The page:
More than 1,000 children in the US have died from heat stroke in vehicles between 1990 and 2023 – La Opinion

More than 1,000 children in the US have died from heat stroke in vehicles between 1990 and 2023 – La Opinion



shutterstock 2204929233

At least 1,093 children have died in the US from heat stroke between 1990 and 2023 after being left behind in closed, unventilated vehicles.especially during the summer and with Texas and Florida in the first places, respectively.

The study prepared by Kids and Car Safety and released on Friday shows that most of these deaths occur under three circumstances: children are forgotten in vehicles (55%), they access the vehicle by themselves (25%) or they are knowingly left inside the vehicle (15%).

“The vast majority of hot car tragedies involve children who were left inside or accessed the vehicle on their own. Contrary to public opinion, very few cases involve drugs or alcohol,” the study notes.

The state of Texas ranks first in deaths, with 155, followed by Florida (118) and California (65).

On average, about 38 children die in vehicles in the United States each year due to heat stroke, with 2018 and 2019 being the two worst years of the last 33 years, with 54 and 53 deaths, respectively.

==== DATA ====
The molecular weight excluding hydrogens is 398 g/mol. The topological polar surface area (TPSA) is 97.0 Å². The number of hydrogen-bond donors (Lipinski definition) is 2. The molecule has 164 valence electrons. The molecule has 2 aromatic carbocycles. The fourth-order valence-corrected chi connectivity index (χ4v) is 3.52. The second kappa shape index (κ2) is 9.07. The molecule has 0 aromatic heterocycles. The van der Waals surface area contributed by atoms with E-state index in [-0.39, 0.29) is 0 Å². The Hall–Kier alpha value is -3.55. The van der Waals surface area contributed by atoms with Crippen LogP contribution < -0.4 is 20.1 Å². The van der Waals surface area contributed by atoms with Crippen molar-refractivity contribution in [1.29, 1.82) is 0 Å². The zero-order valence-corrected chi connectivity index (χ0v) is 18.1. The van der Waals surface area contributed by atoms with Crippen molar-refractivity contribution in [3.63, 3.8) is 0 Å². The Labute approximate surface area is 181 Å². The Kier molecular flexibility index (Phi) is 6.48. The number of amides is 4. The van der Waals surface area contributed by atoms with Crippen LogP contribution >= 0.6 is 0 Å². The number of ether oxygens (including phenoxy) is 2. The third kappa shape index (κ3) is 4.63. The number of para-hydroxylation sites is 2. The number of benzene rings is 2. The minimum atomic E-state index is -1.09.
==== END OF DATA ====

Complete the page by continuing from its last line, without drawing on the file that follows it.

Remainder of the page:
In 2023, there were 29 accidental child deaths in vehicles at high temperatures, with the state of Florida leading the way, with seven children dying.

Over the last 33 years, a total of 186 child deaths were attributed to front-seat airbags, while 1,083 were due to heat stroke.

In the circumstance of death of the minor due to forgetfulness in the vehicle, 43% of the cases occur after believing that “the child had supposedly been left at daycare” and 11% is due to “lack of communication between the two caregivers.”

52% of cases of child deaths in cars due to heat stroke did not result in any conviction of those responsiblewhile 31% of the cases did result in sentences of various degrees.

Cases involving “children being unknowingly abandoned” occur more frequently during the end of the work week, while cases involving children accessing vehicles on their own occur more often during the weekend, according to organization data.

“Many defendants settle to avoid the possibility of going to jail and because they cannot fight a legal battle after the tragic loss of a child,” he adds.

Keep reading:

Spread the love